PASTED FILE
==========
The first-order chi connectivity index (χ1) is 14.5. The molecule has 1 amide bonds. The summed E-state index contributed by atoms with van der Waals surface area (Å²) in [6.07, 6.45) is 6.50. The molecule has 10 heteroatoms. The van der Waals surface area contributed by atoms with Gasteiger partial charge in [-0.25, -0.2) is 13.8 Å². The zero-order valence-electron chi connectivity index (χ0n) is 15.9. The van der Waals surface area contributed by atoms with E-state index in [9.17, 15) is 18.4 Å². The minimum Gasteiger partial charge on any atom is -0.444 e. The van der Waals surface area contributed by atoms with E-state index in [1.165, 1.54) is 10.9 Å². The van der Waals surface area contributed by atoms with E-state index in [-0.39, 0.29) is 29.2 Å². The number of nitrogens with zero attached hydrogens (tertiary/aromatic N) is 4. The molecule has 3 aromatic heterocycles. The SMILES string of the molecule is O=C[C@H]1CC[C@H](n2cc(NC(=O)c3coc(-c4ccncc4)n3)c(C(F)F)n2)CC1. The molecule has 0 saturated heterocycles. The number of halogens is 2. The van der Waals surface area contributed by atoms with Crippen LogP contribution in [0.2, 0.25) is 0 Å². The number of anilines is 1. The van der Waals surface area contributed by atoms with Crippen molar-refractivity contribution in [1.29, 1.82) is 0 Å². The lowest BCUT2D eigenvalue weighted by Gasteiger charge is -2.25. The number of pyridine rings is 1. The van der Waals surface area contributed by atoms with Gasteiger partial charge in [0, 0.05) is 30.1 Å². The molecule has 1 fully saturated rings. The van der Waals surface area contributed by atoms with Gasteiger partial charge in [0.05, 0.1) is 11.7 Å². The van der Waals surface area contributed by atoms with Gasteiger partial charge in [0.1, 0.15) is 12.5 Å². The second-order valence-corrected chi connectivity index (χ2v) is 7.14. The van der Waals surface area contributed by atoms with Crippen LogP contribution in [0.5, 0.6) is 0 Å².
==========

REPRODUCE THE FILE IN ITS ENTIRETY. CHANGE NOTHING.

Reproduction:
The first-order chi connectivity index (χ1) is 14.5. The molecule has 1 amide bonds. The summed E-state index contributed by atoms with van der Waals surface area (Å²) in [6.07, 6.45) is 6.50. The molecule has 10 heteroatoms. The van der Waals surface area contributed by atoms with Gasteiger partial charge in [-0.25, -0.2) is 13.8 Å². The zero-order valence-electron chi connectivity index (χ0n) is 15.9. The van der Waals surface area contributed by atoms with E-state index in [9.17, 15) is 18.4 Å². The minimum Gasteiger partial charge on any atom is -0.444 e. The van der Waals surface area contributed by atoms with E-state index in [1.165, 1.54) is 10.9 Å². The van der Waals surface area contributed by atoms with E-state index in [-0.39, 0.29) is 29.2 Å². The number of nitrogens with zero attached hydrogens (tertiary/aromatic N) is 4. The molecule has 3 aromatic heterocycles. The SMILES string of the molecule is O=C[C@H]1CC[C@H](n2cc(NC(=O)c3coc(-c4ccncc4)n3)c(C(F)F)n2)CC1. The molecule has 0 saturated heterocycles. The number of halogens is 2. The van der Waals surface area contributed by atoms with Crippen LogP contribution in [0.2, 0.25) is 0 Å². The number of anilines is 1. The van der Waals surface area contributed by atoms with Crippen molar-refractivity contribution in [1.29, 1.82) is 0 Å². The lowest BCUT2D eigenvalue weighted by Gasteiger charge is -2.25. The number of pyridine rings is 1. The van der Waals surface area contributed by atoms with Gasteiger partial charge in [0, 0.05) is 30.1 Å². The molecule has 1 fully saturated rings. The van der Waals surface area contributed by atoms with Gasteiger partial charge in [0.05, 0.1) is 11.7 Å². The van der Waals surface area contributed by atoms with Gasteiger partial charge in [0.1, 0.15) is 12.5 Å². The second-order valence-corrected chi connectivity index (χ2v) is 7.14. The van der Waals surface area contributed by atoms with Crippen LogP contribution in [0.5, 0.6) is 0 Å².